Welfare reform was designed to move people who are employable off the rolls, said Robert Rector, a senior fellow at the Heritage Foundation, a conservative think tank, who helped write the 1996 law. "The idea is to say you can't simply collect a check and do nothing," Rector said. "You need to engage in some work activity." Calling the reform a nationwide success, he added that "those individuals who sat on the rolls for 60 months without obtaining any substantial employment or training, they're very unrepresentative. Totally unrepresentative. This is a very atypical group."
The West Virginia University researchers, however, say their findings apply to many states. As lawmakers move to reauthorize the 1996 law, West Virginia's experiment provides lessons for policymakers and state welfare officials, said L. Christopher Plein, chairman of the department of public administration at West Virginia University and a co-author of the welfare reform studies.
Congress should consider that not all states are alike, Plein said. "While work participation is a very good goal, there are circumstances which make economic self-sufficiency difficult," he said. "The bottom line is that those who are in need of public assistance reflect the diversity of our society, and that many times circumstances beyond one's control requires them to rely on public assistance."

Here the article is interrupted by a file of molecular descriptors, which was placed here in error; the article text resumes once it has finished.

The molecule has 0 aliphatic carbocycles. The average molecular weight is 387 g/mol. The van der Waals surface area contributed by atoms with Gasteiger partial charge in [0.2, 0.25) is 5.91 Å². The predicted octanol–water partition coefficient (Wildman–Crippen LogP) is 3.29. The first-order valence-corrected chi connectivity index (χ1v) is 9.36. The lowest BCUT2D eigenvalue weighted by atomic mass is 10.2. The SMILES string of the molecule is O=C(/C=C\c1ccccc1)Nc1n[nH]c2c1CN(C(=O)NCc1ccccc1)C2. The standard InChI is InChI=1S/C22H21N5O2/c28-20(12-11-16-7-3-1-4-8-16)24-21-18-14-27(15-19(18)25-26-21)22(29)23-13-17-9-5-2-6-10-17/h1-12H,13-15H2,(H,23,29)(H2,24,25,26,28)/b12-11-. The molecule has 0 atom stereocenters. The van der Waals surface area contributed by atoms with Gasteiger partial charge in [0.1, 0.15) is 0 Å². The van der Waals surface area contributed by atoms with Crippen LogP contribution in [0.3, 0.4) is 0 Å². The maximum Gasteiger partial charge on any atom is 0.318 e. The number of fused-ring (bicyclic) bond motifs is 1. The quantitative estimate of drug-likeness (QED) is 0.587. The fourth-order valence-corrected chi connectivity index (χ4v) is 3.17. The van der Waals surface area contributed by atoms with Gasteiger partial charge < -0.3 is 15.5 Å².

As West Virginia's example shows, states need time before they can implement new rules, Plein added. "The state's initial response lacked coordination," he said. "It was more of a reactive posture: 'How are we going to make the performance measures that have been put before us by the federal government?' The response was one of confusion."
What West Virginia -- and other states -- did initially, Plein said, was apply an overly cautious interpretation of the federal law. It focused on clearing welfare cases to the detriment of the very people the law was intended to help. The federal government had imposed mandatory work-participation rates for welfare recipients (50 percent of each state's caseload). But it let states count caseload reductions toward work participation.